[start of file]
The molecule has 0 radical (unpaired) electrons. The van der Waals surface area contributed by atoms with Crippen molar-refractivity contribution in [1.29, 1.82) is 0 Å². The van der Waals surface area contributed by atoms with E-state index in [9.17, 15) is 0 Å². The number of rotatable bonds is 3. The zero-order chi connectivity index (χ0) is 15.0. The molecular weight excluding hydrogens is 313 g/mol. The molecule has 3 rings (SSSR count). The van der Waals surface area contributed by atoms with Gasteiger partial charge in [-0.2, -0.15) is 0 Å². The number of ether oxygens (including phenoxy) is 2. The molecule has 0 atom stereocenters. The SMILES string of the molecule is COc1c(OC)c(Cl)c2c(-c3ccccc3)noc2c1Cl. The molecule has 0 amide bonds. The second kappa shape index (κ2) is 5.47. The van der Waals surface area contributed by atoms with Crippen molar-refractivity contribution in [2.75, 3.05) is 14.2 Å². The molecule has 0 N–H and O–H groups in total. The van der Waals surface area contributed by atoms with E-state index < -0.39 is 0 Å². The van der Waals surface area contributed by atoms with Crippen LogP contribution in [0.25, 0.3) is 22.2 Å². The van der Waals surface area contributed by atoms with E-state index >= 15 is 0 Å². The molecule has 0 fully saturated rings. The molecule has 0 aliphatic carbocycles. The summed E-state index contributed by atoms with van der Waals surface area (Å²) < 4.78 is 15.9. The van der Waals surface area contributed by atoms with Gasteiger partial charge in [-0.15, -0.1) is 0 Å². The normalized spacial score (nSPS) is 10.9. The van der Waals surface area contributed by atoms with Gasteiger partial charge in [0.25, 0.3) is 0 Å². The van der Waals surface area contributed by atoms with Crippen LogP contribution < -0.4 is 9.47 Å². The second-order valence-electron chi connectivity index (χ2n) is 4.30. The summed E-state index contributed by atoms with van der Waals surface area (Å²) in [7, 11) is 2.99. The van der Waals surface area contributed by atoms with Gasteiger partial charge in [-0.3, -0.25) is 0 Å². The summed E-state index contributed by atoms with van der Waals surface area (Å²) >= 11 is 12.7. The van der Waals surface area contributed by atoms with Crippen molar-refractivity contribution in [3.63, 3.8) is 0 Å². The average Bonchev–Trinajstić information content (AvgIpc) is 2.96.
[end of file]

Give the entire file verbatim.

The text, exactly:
The molecule has 0 radical (unpaired) electrons. The van der Waals surface area contributed by atoms with Crippen molar-refractivity contribution in [1.29, 1.82) is 0 Å². The van der Waals surface area contributed by atoms with E-state index in [9.17, 15) is 0 Å². The number of rotatable bonds is 3. The zero-order chi connectivity index (χ0) is 15.0. The molecular weight excluding hydrogens is 313 g/mol. The molecule has 3 rings (SSSR count). The van der Waals surface area contributed by atoms with Gasteiger partial charge in [-0.2, -0.15) is 0 Å². The number of ether oxygens (including phenoxy) is 2. The molecule has 0 atom stereocenters. The SMILES string of the molecule is COc1c(OC)c(Cl)c2c(-c3ccccc3)noc2c1Cl. The molecule has 0 amide bonds. The second kappa shape index (κ2) is 5.47. The van der Waals surface area contributed by atoms with Crippen molar-refractivity contribution in [2.75, 3.05) is 14.2 Å². The molecule has 0 N–H and O–H groups in total. The van der Waals surface area contributed by atoms with E-state index < -0.39 is 0 Å². The van der Waals surface area contributed by atoms with Crippen LogP contribution in [0.25, 0.3) is 22.2 Å². The van der Waals surface area contributed by atoms with E-state index >= 15 is 0 Å². The molecule has 0 fully saturated rings. The molecule has 0 aliphatic carbocycles. The summed E-state index contributed by atoms with van der Waals surface area (Å²) < 4.78 is 15.9. The van der Waals surface area contributed by atoms with Gasteiger partial charge in [-0.15, -0.1) is 0 Å². The normalized spacial score (nSPS) is 10.9. The van der Waals surface area contributed by atoms with Gasteiger partial charge in [0.25, 0.3) is 0 Å². The van der Waals surface area contributed by atoms with Crippen LogP contribution < -0.4 is 9.47 Å². The second-order valence-electron chi connectivity index (χ2n) is 4.30. The summed E-state index contributed by atoms with van der Waals surface area (Å²) in [7, 11) is 2.99. The van der Waals surface area contributed by atoms with Gasteiger partial charge in [-0.3, -0.25) is 0 Å². The summed E-state index contributed by atoms with van der Waals surface area (Å²) >= 11 is 12.7. The van der Waals surface area contributed by atoms with Crippen molar-refractivity contribution in [3.63, 3.8) is 0 Å². The average Bonchev–Trinajstić information content (AvgIpc) is 2.96.